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City Council Holds Hearing On Series Of Tough Anti-Smoking Measures

NEW YORK (CBSNewYork) - Health officials and anti-smoking advocates rallied in support of three measures to crack down on cigarette sales currently under consideration by the City Council.

The bills before the City Council would reduce the visibility and accessibility of cigarettes. The council's health committee took up debate Thursday on the proposals.

The most talked about measure would raise the age to purchase tobacco products from 18 to 21.

New York City Health Commissioner Dr. Thomas Farley said the proposals would save lives.

"Preventing young people from smoking is critical. We know that 80 percent of New York City adult smokers started smoking regularly before reaching the age of 21," Farley told reporters including WCBS 880's Marla Diamond.

City Council Holds Hearing On Series Of Tough Anti-Smoking Measures

Marie Wilkins of the Bronx has been featured in some of the city's graphic anti-smoking ads.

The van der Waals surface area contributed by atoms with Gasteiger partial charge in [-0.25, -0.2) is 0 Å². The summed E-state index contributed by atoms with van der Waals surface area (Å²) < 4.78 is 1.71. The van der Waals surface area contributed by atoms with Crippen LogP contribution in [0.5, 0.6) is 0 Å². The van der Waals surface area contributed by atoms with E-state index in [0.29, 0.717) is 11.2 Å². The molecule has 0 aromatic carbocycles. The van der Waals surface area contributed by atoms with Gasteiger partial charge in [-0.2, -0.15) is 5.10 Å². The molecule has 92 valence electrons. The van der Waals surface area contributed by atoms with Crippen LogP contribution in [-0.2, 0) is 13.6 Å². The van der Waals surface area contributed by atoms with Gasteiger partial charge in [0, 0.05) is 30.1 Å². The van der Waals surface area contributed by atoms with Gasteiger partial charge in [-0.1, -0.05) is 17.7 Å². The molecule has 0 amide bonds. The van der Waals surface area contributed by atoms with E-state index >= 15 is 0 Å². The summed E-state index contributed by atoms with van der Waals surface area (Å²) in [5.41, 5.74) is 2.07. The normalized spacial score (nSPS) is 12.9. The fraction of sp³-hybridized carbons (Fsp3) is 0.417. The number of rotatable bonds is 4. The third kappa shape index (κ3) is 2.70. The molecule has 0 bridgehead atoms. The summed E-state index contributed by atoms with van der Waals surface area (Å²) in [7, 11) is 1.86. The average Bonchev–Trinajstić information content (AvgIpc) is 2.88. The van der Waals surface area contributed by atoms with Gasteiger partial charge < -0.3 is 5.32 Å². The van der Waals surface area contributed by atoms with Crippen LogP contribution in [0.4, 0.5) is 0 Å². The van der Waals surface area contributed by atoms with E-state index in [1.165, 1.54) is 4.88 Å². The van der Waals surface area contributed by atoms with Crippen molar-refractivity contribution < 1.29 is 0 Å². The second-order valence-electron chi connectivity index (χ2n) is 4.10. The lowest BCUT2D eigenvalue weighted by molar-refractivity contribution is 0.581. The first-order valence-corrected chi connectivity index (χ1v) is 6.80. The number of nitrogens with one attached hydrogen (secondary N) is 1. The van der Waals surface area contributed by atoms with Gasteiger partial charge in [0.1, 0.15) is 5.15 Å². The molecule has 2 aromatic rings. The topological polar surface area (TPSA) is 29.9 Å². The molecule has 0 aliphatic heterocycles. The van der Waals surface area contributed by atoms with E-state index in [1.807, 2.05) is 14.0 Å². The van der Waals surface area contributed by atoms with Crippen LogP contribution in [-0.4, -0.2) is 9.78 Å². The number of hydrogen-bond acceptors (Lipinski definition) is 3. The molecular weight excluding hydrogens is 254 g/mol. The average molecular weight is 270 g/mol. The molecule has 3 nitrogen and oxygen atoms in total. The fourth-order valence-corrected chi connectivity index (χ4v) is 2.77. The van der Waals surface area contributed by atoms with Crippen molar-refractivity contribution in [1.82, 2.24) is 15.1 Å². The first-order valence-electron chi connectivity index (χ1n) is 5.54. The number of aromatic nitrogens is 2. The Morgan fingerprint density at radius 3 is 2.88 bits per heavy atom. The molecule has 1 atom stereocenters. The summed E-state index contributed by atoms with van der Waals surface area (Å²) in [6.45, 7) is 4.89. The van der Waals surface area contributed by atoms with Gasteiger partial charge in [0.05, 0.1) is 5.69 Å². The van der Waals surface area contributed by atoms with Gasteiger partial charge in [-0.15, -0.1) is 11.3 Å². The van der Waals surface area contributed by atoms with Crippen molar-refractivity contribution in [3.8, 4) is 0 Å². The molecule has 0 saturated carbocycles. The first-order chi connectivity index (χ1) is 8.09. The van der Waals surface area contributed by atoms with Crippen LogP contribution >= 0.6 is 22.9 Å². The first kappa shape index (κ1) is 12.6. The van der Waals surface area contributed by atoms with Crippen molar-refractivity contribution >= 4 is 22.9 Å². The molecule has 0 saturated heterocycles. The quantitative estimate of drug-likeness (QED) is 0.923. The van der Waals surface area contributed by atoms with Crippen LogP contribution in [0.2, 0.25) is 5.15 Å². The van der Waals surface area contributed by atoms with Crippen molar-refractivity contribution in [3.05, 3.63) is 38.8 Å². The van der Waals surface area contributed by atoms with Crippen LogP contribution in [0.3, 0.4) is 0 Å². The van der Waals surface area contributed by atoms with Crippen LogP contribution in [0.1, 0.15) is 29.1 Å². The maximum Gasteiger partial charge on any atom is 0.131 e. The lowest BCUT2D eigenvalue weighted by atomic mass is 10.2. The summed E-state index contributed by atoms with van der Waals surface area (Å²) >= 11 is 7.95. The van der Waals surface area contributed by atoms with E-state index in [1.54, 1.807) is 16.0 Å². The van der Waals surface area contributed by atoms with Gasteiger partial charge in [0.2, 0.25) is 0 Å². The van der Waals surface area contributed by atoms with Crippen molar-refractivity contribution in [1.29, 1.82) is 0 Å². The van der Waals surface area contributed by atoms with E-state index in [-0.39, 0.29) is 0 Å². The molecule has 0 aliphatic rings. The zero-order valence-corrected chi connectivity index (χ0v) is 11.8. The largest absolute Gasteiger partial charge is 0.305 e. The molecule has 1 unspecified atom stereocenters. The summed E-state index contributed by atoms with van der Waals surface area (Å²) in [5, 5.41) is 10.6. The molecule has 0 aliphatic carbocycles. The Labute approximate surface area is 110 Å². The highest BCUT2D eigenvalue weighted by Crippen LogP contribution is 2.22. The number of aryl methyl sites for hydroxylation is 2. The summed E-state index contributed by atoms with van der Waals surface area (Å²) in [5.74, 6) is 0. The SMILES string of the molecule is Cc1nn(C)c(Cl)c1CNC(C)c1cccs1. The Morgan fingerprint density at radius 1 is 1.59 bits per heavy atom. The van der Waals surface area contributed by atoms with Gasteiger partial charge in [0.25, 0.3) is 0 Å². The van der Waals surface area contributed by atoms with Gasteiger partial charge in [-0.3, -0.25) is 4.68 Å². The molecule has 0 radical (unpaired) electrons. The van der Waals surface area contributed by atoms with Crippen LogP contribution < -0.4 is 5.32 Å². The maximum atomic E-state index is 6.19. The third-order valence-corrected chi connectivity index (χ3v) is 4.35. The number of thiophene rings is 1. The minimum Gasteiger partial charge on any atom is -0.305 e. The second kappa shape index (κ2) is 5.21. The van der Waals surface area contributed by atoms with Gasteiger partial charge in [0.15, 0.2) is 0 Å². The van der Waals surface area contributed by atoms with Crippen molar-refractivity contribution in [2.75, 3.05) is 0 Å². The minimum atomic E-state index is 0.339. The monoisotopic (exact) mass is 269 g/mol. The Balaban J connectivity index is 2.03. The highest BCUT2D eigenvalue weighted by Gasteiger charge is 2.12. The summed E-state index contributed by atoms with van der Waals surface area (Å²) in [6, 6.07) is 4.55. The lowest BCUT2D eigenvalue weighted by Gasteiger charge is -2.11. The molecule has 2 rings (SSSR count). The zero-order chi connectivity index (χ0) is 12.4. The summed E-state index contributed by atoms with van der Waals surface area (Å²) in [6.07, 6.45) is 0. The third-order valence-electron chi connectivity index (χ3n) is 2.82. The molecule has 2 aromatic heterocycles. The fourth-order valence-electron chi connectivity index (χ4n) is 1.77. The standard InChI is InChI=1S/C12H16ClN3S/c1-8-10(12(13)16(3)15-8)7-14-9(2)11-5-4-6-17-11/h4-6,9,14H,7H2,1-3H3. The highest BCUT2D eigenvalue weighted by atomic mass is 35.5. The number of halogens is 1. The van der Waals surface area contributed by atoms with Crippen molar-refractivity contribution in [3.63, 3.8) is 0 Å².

"There's no way that I would have known that at 42, they was going to amputate my leg. It's just a chance you take. Maybe it'll make them stop and think before they light up that cigarette," Wilkins told Diamond.

"I don't feel that it's the right thing to do. Cigarettes, they just destroy your body," Dante Natale, 14, whose aunt suffers from lung cancer, told Diamond.

Another proposal would require stores to keep their stock of cigarettes hidden from public view except when making a sale.

City Councilman Peter Vallone Jr. said while he supports the intent of the measure, he thinks enforcement could get tricky.

"I do have a problem with owners in good faith trying to comply and not having a big enough curtain or another employee leaving it open or something along those lines," Queens City Councilman Peter Vallone Jr. said.

Queens Councilman James Gennaro added small business owners are concerned about the pending legislation. He said New York City businesses near locations outside the city's jurisdiction could lose business under the measures.

First time offenders of the 'hide the cigs' proposal would face $1,000 fines, Diamond reported.

The third proposal would crack down on tobacco price discounts.

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